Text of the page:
In a time where everything was done manually and no computer existed, Norman Rockwell made his illustrations in oil on canvas, board or paper to be later printed for the magazine(s) and commisioners he was working with. Later in his career he also used photography a lot for his models and scenes.
He (like others like him) strongly believed in drawing and painting from life, composing the scene and using real models.
"under the mistletoe", 1936, oil on canvas 37'' x32'' (94x81,3cm), sold by Sothebys in a recent auction in New York for $752'000. Among Rockwell collectors, Hollywood stars obviously (e.g. Steven Spielberg)
It is interesting to read that:
The American public responded enthusiastically to these images; as Thomas Buechner writes: "...people, millions of them, enjoy his point of view. It is their point of view, full of things they remember or can imagine or would like to imagine. He does not try to change things; he invites people to chuckle, not to despair; to join the gang of regular fellows, not to stand alone; to reminisce, not to prophesy" (Norman Rockwell: Artist and Illustrator, 1970, p.24).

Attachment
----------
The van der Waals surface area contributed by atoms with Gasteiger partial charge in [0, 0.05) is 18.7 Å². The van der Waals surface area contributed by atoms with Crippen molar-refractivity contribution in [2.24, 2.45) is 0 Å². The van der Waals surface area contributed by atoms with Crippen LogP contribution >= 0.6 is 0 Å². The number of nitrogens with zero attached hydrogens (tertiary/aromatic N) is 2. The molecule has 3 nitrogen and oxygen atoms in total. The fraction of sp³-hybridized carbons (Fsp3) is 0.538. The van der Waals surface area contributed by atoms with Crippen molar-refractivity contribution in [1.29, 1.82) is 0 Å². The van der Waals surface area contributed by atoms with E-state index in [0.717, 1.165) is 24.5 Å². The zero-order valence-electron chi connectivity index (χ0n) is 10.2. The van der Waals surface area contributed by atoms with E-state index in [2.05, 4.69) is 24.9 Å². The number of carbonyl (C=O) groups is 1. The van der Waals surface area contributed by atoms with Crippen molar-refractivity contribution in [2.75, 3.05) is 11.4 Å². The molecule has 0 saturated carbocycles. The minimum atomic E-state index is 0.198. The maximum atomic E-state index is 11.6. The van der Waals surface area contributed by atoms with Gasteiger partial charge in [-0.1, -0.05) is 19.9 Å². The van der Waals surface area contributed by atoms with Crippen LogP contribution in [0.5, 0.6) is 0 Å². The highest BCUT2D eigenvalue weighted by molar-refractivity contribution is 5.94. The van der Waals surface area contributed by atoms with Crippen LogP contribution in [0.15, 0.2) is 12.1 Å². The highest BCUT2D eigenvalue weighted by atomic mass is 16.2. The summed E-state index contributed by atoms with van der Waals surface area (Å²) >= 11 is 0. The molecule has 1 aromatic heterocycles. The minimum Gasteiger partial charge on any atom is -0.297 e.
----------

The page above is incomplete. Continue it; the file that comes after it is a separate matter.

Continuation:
Both Hollywood directors were fascinated by Rockwell's illustration when they were just two kids and certainly took inspirations for some of their later works (American Graffiti, Star Wars, Indiana Jones...)
I can "see" something of Munier here. Rockwell must have known the work of this popular French painters for the many reproductions of his paintings which were circulating.
Back to civil life from War World II